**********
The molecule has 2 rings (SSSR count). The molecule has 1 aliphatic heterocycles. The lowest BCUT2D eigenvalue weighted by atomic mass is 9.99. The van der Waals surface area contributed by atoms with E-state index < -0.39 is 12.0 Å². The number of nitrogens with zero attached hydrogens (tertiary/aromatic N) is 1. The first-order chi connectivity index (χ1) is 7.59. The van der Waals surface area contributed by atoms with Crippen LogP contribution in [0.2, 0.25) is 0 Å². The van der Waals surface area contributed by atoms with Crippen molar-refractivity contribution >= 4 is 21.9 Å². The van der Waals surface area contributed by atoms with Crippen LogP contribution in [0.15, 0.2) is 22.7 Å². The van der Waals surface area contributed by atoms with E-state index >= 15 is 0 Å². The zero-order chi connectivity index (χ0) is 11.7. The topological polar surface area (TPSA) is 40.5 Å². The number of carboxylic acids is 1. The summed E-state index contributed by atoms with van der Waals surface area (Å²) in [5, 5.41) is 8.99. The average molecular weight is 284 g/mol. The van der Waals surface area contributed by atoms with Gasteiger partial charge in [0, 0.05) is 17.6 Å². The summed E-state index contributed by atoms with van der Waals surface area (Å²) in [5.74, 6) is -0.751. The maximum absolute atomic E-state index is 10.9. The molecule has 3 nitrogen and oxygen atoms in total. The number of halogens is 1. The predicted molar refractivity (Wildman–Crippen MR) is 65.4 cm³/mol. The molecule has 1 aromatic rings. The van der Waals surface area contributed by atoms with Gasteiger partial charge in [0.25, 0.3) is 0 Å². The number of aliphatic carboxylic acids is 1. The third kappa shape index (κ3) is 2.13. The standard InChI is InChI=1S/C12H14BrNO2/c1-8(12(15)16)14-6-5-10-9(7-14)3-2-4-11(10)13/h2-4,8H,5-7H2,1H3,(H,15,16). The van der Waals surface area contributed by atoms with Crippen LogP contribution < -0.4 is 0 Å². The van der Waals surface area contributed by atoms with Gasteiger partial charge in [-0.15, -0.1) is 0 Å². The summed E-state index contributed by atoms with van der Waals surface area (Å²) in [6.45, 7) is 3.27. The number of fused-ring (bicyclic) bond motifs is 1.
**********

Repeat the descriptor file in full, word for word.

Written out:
The molecule has 2 rings (SSSR count). The molecule has 1 aliphatic heterocycles. The lowest BCUT2D eigenvalue weighted by atomic mass is 9.99. The van der Waals surface area contributed by atoms with E-state index < -0.39 is 12.0 Å². The number of nitrogens with zero attached hydrogens (tertiary/aromatic N) is 1. The first-order chi connectivity index (χ1) is 7.59. The van der Waals surface area contributed by atoms with Crippen LogP contribution in [0.2, 0.25) is 0 Å². The van der Waals surface area contributed by atoms with Crippen molar-refractivity contribution >= 4 is 21.9 Å². The van der Waals surface area contributed by atoms with Crippen LogP contribution in [0.15, 0.2) is 22.7 Å². The van der Waals surface area contributed by atoms with E-state index >= 15 is 0 Å². The zero-order chi connectivity index (χ0) is 11.7. The topological polar surface area (TPSA) is 40.5 Å². The number of carboxylic acids is 1. The summed E-state index contributed by atoms with van der Waals surface area (Å²) in [5, 5.41) is 8.99. The average molecular weight is 284 g/mol. The van der Waals surface area contributed by atoms with Gasteiger partial charge in [0, 0.05) is 17.6 Å². The summed E-state index contributed by atoms with van der Waals surface area (Å²) in [5.74, 6) is -0.751. The maximum absolute atomic E-state index is 10.9. The molecule has 3 nitrogen and oxygen atoms in total. The number of halogens is 1. The predicted molar refractivity (Wildman–Crippen MR) is 65.4 cm³/mol. The molecule has 1 aromatic rings. The van der Waals surface area contributed by atoms with Gasteiger partial charge in [0.25, 0.3) is 0 Å². The number of aliphatic carboxylic acids is 1. The third kappa shape index (κ3) is 2.13. The standard InChI is InChI=1S/C12H14BrNO2/c1-8(12(15)16)14-6-5-10-9(7-14)3-2-4-11(10)13/h2-4,8H,5-7H2,1H3,(H,15,16). The van der Waals surface area contributed by atoms with Crippen LogP contribution < -0.4 is 0 Å². The van der Waals surface area contributed by atoms with Gasteiger partial charge in [-0.15, -0.1) is 0 Å². The summed E-state index contributed by atoms with van der Waals surface area (Å²) in [6.45, 7) is 3.27. The number of fused-ring (bicyclic) bond motifs is 1.